Of the four students who attended last Saturday’s Day Poems workshop in Coloma, California, two were returning and two were brand new to poetry. Gathered around a picnic table in the shaded backyard at the American River Conservancy, we figured out how a poem happens, how it achieves an effect.
We looked especially at tension between the sentence and the line in free verse poems and how space on the page creates room for silence, mystery and questions.
When it was their turn to try it, I suggested the students view writing a poem like taking a stroll: you have a general direction in mind and you’re willing to follow where the path of curiosity takes you. We reflected on how writing (and reading) poetry can be scary: one has to let go of expectation.
Yoga also requires release of expectation. In class, I ask students to be willing to be surprised by what they feel as they sit with their breath, what they find in the shape of a pose, or how they choose to move when reawakening from savasana.
This week, my husband, dog and I have been traveling through as many as three states a day as we make our way from Sacramento to a new home in Washington, DC. My movement practice has been limited to simple stretches and my meditation practice to a few minutes cross-legged on a motel bed before sleep.
From a physical standpoint, this week has been more no-ga than yoga. But, oh, the mental aspect….
At the center of a true yoga practice is taking action without expectation of, or attachment to, results. I thought I had this dialed in: entering any forward bend I have to stay open in my mind because I am not particularly open in my hamstrings, and my pelvis likes to pull off-center in response to a little curve in the low spine. Some days, the sensation in a bend is one of aahhh; other days it’s aargh. Unless I let go. And then it just is.
Or, as teachers know, you plan a class for eight people and four show, or twenty-four. In the words of the teachers’ teacher Madeline Hunter, one has to “monitor and adjust.” Or, in the words of poet Robert Burns, “The best-laid schemes o’ mice an’ men/Gang aft agley.” That’s okay, right? Modeling letting go of expectations is what I do.
Turns out I’m not the master I took myself to be on expectation-free living.
On this road trip, I find I have expectations all the time. I’ll think a place is going to be one way and it’s another. I don’t think I am picturing how it will be, but when I get there I find myself saying, “I didn’t expect….”
There are wonderful surprises:
- a note on the office door saying, “Coffee’s ready for you. Come in.” the morning after staying at the cleanest, quietest, most modest motel in Wells, Nevada (a stone’s throw from a brothel called “Bella”)
- strong, strong, I mean fairytale strength, winds in Utah and Wyoming
- a bakery in Green River, Wyoming that stayed open until 6 pm (we were there at 5:30!)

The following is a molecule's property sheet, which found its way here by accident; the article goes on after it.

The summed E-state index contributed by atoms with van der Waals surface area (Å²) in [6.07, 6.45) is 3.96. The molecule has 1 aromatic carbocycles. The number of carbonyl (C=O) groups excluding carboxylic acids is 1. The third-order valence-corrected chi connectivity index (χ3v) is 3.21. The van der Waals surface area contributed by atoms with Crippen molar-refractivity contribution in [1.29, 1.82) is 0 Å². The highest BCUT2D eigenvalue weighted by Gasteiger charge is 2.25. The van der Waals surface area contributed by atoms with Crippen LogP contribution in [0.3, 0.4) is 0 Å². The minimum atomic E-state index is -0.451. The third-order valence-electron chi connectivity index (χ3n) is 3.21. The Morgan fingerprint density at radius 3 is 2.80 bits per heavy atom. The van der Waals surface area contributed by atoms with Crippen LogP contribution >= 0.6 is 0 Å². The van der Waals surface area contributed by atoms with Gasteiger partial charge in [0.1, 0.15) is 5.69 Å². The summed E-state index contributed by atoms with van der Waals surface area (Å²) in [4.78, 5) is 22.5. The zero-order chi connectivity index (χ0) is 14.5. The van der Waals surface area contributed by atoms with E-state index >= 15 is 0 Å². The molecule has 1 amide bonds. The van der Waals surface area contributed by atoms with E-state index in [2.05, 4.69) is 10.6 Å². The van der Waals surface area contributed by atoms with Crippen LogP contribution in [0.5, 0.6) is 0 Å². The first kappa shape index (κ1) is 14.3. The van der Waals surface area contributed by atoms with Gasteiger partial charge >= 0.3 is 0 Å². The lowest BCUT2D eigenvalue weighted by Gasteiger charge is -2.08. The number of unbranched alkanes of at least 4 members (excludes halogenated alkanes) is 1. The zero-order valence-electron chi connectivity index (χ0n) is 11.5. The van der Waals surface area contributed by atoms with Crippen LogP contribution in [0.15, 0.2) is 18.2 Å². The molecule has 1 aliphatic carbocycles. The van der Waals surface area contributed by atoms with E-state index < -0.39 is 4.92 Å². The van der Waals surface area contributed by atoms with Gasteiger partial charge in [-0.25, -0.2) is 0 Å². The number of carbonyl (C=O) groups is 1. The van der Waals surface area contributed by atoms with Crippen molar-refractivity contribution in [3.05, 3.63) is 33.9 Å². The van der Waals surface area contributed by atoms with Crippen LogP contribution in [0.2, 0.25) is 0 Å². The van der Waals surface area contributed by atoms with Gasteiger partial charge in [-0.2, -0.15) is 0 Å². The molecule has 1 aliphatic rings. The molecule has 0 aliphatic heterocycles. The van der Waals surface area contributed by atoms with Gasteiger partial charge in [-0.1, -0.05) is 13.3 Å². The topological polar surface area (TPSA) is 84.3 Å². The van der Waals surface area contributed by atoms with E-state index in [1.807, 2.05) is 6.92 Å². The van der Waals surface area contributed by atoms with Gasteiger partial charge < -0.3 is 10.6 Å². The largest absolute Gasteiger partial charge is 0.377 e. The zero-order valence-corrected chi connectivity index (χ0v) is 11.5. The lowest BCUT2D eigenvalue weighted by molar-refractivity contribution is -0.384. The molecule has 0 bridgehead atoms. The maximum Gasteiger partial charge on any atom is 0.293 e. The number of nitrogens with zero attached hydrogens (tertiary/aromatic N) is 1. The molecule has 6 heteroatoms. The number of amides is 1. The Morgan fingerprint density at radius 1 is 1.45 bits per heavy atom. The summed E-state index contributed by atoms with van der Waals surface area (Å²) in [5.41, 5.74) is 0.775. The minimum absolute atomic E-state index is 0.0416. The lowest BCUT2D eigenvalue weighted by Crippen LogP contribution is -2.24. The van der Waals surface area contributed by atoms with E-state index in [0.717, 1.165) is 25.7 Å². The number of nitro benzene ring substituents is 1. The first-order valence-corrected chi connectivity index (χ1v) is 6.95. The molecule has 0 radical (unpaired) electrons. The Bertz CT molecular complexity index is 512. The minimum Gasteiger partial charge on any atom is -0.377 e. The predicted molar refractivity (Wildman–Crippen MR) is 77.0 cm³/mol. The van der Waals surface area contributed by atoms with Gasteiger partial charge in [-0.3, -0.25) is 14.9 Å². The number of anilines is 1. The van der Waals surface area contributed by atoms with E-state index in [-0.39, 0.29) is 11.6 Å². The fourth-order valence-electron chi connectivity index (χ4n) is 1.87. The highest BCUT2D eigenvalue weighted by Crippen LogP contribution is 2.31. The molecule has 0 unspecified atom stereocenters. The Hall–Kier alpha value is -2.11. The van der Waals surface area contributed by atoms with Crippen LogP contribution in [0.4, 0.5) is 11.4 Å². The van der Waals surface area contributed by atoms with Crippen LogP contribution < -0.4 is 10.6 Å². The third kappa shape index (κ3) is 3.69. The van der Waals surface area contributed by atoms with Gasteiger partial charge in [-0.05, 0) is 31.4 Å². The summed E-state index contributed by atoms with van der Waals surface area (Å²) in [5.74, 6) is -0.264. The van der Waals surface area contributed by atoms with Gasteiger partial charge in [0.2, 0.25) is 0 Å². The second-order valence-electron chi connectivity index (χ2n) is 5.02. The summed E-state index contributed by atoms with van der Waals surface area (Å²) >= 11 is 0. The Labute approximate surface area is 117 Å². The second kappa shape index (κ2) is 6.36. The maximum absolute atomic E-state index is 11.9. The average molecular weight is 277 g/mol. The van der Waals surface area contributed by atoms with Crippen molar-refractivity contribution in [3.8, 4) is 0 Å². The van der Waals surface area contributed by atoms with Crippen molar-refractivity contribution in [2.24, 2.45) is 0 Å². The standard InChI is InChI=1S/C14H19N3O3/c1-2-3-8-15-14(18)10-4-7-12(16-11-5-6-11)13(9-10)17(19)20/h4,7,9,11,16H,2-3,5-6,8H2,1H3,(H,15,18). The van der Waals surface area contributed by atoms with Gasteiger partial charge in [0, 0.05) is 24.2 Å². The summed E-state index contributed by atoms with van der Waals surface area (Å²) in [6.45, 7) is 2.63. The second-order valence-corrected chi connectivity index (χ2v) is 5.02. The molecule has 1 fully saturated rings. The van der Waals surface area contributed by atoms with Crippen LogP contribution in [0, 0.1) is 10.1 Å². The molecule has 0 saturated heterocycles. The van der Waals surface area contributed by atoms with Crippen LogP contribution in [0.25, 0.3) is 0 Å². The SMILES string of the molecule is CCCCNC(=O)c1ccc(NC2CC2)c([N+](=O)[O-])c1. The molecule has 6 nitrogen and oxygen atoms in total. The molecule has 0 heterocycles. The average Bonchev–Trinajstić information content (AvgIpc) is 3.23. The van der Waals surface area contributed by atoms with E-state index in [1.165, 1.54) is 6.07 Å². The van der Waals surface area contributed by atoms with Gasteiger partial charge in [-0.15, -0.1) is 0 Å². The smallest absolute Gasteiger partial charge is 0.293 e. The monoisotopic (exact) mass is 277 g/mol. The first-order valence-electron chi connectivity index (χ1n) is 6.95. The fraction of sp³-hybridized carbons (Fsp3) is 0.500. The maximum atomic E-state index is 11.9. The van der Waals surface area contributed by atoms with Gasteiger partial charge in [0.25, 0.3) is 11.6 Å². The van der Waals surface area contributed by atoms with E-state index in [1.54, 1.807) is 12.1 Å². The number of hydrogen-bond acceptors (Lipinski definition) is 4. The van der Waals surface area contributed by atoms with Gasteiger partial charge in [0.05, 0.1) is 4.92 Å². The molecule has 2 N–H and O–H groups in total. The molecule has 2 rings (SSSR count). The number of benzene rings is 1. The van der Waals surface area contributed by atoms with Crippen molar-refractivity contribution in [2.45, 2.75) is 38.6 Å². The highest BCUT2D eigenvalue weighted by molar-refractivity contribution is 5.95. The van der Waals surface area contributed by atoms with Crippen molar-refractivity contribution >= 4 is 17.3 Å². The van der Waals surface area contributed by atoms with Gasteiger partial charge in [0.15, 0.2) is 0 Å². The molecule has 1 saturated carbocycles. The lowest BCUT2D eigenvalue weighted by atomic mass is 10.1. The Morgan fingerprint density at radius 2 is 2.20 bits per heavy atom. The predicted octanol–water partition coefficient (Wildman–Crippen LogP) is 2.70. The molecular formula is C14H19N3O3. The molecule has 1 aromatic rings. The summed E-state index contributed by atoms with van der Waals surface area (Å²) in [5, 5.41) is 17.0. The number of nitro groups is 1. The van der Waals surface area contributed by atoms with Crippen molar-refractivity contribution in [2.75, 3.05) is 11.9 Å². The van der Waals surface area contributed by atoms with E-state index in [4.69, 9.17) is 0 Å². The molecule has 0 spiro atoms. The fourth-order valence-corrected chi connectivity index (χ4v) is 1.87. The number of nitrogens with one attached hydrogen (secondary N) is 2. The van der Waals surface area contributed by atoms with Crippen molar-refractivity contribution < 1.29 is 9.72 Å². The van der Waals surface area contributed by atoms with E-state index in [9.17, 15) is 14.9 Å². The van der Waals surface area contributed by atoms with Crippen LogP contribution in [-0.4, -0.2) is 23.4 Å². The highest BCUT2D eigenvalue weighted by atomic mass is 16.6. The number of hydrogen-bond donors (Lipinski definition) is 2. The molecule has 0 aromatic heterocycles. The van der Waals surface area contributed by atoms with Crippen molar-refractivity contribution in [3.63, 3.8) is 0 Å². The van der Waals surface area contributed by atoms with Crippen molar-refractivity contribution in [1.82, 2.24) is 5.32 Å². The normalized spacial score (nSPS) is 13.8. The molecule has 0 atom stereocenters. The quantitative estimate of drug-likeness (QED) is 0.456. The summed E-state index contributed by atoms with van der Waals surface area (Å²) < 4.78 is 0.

- their delicious strawberry jam
- a bluebird on a trail at Medicine Bow National Forest
- the suitable emptiness of Red Cloud, Nebraska, Willa Cather’s home
- finding cheese curds at the local grocery in Smith Center, Kansas
- learning that the dog likes them, too,
- and that they make a decent make-shift dinner with California almonds while watching “Nashville” on a boxy old TV
- brick-lined streets of Marysville, Kansas where the rare black squirrel lives
- the town’s hard-hitting and entertaining independent weekly newspaper
- with a story on the out-going Kansas poet laureate
- harvested fields filled with purple flowers throughout Kansas
- falling in love with this center of the United States
- red buds blooming bright among grey trunks of bare-branched trees from Nebraska through Illinois
- the Mississippi River wider than I ever remember
- the first-rate wifi connection at this Comfort Inn I write from in Zanesville, Ohio
- their powdered hot chocolate which tastes so good
- and even better with the last of the yummy Thermal, California dates
As we drive and drive, Wordsworth’s poem Surprised by Joy keeps coming to mind. For me, joy is often fueled by surprises of beauty. Beauty seems to defy expectation. I guess it’s the wonder of it, that it exists and reveals itself to a listening eye and an open ear. (Not a typo!)
It’s not all roses out on the highway. We’ve seen desperate people with cardboard signs, farms up for auction, roadkill, smokestacks, tire tracks that lead to roadside shrines.
Wordsworth is surprised to feel joy after experiencing a deep loss. Leaving a place is a loss: the farther I pull away from what and who I’ve known the more this strikes me. Maybe the surprises of birds, flavors, rivers and kindnesses feel more profound because of this. And maybe, come to think of it, my word choice is off as I take it all in. Instead of, “I didn’t expect…” I will say to myself, “I am delighted that….”
And this comes back around to reading and writing poetry, practicing yoga and living life: the willingness to be delighted. We must remain open to the simultaneity of letting go and letting in. This means doing without too much desiring, accepting without clinging, simply receiving without a garnish of fear.
Closing our eyes and feeling what is. Welcoming what we’re able.